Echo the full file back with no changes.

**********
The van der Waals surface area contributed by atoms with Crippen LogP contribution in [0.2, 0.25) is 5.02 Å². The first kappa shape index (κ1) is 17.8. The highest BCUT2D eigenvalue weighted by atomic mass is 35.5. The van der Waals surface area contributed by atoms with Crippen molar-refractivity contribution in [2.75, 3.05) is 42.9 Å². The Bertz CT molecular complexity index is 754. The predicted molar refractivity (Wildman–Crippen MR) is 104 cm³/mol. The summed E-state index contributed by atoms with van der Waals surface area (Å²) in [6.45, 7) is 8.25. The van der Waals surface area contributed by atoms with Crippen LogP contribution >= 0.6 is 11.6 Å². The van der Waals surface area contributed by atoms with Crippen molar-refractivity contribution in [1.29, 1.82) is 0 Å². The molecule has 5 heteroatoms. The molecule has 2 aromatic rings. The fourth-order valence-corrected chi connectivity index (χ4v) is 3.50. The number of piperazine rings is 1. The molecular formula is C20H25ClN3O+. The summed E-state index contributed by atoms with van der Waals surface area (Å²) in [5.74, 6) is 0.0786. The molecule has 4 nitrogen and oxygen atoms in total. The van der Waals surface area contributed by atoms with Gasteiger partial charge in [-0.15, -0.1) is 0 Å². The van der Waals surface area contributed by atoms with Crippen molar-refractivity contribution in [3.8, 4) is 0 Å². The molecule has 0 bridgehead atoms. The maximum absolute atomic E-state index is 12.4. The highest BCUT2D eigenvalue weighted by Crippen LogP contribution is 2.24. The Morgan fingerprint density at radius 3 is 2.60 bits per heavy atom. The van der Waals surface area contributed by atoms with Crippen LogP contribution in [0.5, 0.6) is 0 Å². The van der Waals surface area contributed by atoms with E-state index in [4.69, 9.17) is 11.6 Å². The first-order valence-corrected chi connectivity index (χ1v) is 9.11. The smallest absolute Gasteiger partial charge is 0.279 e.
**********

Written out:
The van der Waals surface area contributed by atoms with Crippen LogP contribution in [0.2, 0.25) is 5.02 Å². The first kappa shape index (κ1) is 17.8. The highest BCUT2D eigenvalue weighted by atomic mass is 35.5. The van der Waals surface area contributed by atoms with Crippen molar-refractivity contribution in [2.75, 3.05) is 42.9 Å². The Bertz CT molecular complexity index is 754. The predicted molar refractivity (Wildman–Crippen MR) is 104 cm³/mol. The summed E-state index contributed by atoms with van der Waals surface area (Å²) in [6.45, 7) is 8.25. The van der Waals surface area contributed by atoms with Crippen LogP contribution >= 0.6 is 11.6 Å². The van der Waals surface area contributed by atoms with Crippen molar-refractivity contribution in [1.29, 1.82) is 0 Å². The molecule has 5 heteroatoms. The molecule has 2 aromatic rings. The fourth-order valence-corrected chi connectivity index (χ4v) is 3.50. The number of piperazine rings is 1. The molecular formula is C20H25ClN3O+. The summed E-state index contributed by atoms with van der Waals surface area (Å²) in [5.74, 6) is 0.0786. The molecule has 4 nitrogen and oxygen atoms in total. The van der Waals surface area contributed by atoms with Gasteiger partial charge in [-0.15, -0.1) is 0 Å². The van der Waals surface area contributed by atoms with Crippen molar-refractivity contribution in [3.8, 4) is 0 Å². The molecule has 0 bridgehead atoms. The maximum absolute atomic E-state index is 12.4. The highest BCUT2D eigenvalue weighted by Crippen LogP contribution is 2.24. The Morgan fingerprint density at radius 3 is 2.60 bits per heavy atom. The van der Waals surface area contributed by atoms with Crippen LogP contribution in [0.5, 0.6) is 0 Å². The van der Waals surface area contributed by atoms with E-state index in [4.69, 9.17) is 11.6 Å². The first-order valence-corrected chi connectivity index (χ1v) is 9.11. The smallest absolute Gasteiger partial charge is 0.279 e.